If your souls are sick with sorrow, here is that which shall appease.
If your lips are pale with passion, here is that which hath the keys
To the sanctuaries of solace and the halidomes of ease.
But the whole of this inimitable poem should be read. Every stanza gives transports to the soul. There is nothing better even in Hafiz himself. It is true, as Payne declares, that Hafiz takes the whole sweep of human experience, and he irradiates all things with his sun-gold and his wisdom. To Shiraz, his native town, he was passionately attached, and no inducements could persuade him to abandon the waters of Ruknabad and the earth and air of Musella.224 Did he not burst out with:
Hail to Shiraz and its station past compare!
God preserve it from cessation! is my prayer.
O’er our Ruknabad an hundred “God preserve it’s!”
For its dulcet waters life eternal bear.225
There is a well-known picture by Rembrandt representing the artist himself, with his arm round his wife, who is seated on his knee, and with his right hand clasping and raising a tall glass of liquor, and he is looking with a merry eye towards the spectator. That is very much the attitude of Hafiz towards the world, though we are not prepared to hold him up as a model of constancy. Indeed, the lady whom he seats on his knee, and whose wrists and neck he endues with “bracelets of jacinth and jasmine,” while he drinks to her from a cup encrusted with pearls and rubies, is not always necessarily the seductive Leila. It is always, however, “the Beloved,” though it did not seem to matter very much which Beloved. If Shireen prove inconstant, Hafiz is not inconsolable. There is Cradled-Moon, Musk-Deer, Strutting-Pheasant, Rose-in-hood, and other Peri-faced damsels! for Allah is very bountiful. Without a “loveling” of some sort to overcome him by her witchery Hafiz would not be Hafiz. Gazing upon her beseeching face hung about with ebon and grisamber-perfumed tresses, he in his ecstasy compares it to the moon in the cloudy zone of Scorpion. But when he wants another kiss (which he was nearly always wanting) she says provokingly that he must wait, seeing that according to the Persians it is unlucky to transact business when the moon is in that sign.228 Sometimes he sincerely wishes that the fires enkindled in him by her beauty could be extinguished:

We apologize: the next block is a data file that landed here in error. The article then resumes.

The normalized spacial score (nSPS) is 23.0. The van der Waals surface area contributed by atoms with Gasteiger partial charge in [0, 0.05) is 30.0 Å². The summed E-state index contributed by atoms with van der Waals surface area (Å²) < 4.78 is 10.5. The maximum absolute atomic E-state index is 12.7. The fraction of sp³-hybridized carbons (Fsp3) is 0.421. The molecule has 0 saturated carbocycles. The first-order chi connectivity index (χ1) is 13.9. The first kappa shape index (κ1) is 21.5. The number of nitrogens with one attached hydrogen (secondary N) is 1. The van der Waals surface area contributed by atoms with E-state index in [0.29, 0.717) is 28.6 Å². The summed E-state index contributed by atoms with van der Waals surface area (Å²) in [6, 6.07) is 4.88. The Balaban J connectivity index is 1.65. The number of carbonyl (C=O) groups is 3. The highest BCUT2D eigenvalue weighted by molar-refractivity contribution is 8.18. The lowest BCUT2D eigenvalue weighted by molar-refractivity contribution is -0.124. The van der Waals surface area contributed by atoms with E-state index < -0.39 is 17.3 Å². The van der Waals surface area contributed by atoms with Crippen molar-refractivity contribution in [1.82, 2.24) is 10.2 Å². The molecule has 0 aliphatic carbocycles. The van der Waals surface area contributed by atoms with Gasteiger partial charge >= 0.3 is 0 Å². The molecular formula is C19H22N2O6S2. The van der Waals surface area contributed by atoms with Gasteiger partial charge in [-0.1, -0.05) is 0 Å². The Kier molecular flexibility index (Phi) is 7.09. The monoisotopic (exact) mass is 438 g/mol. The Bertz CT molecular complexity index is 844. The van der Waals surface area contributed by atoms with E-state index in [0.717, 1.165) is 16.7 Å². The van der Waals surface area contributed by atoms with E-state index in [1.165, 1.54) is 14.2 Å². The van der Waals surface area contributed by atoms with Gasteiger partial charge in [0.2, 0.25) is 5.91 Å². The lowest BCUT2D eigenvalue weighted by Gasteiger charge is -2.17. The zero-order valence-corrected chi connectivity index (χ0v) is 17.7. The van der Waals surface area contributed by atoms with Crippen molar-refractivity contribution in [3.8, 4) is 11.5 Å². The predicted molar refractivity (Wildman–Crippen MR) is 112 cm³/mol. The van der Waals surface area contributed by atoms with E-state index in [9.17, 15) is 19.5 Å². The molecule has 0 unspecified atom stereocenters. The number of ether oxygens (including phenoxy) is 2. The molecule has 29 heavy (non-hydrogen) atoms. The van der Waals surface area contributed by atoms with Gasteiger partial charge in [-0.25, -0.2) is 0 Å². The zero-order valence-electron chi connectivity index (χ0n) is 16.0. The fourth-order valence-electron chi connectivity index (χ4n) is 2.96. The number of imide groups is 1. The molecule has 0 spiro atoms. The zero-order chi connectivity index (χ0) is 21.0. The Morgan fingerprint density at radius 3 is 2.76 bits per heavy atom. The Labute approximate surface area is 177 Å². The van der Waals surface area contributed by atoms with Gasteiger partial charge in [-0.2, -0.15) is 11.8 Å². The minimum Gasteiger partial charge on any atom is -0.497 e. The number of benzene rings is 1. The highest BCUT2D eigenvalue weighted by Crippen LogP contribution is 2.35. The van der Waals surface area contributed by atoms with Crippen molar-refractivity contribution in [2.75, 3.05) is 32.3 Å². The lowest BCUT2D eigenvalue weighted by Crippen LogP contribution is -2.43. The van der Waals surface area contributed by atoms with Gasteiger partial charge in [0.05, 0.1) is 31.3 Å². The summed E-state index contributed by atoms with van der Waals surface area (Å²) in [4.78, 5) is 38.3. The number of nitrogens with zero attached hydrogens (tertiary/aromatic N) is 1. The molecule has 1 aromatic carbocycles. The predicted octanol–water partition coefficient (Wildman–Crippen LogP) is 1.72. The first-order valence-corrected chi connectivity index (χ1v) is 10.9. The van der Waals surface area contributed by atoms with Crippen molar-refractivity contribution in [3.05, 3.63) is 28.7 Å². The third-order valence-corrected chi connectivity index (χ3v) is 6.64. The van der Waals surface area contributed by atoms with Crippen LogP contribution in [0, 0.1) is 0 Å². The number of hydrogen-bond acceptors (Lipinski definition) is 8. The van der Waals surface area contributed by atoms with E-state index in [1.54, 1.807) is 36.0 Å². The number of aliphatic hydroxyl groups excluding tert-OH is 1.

Lo, no strength I have remaining in me, friend,
For that fair she is and lovesome past apprize.
Short our hand is and the date is on the palm;
Lame our foot and far as heaven the emprise.
If Hafiz is fond of wine and roses, as well as of ladies, it is, he says, because in the beginning the clay of his life was blended with grape-juice and rose-water. But love, roses and wine by no means monopolize his work; and even the lines that do bear on these subjects are held by almost all orientals to admit, like Solomon’s Song, of a sacred interpretation. “Of religious liberty,” to use the biting words of James Mew, Hafiz “is everywhere a supporter; he did not know any better—he was only an infidel.”
In one of the ghazels we are reminded that between ourselves and the realization of our hopes there is no exterior barrier. “Thou thyself art thine own obstruction,” he says; “up and no more be stayed.” In Ode 345229 Hafiz laments the indifference of the age to its men of genius and worth, but perhaps he is at his best when at his very saddest, as in the magnificent Ode 528230:
I went to the garden one morning
That I might pluck a rose,
When, suddenly, full in my hearing,
The song of a bulbul rose.
With love for a rose afflicted,
Like me was the wretch become
And so to the meadow-breezes
Was casting his tale of woes.
Reflecting on this incident he comes to the conclusion that
Full many a rose in the garden,
Hath blossomed on this our world;
But no one, without a thorn-prick,
E’er gathered thereof a rose.
Hafiz, no hope of joyance,
Have from this round of life;
For in it a thousand thorn spikes
And not one rosebud grows.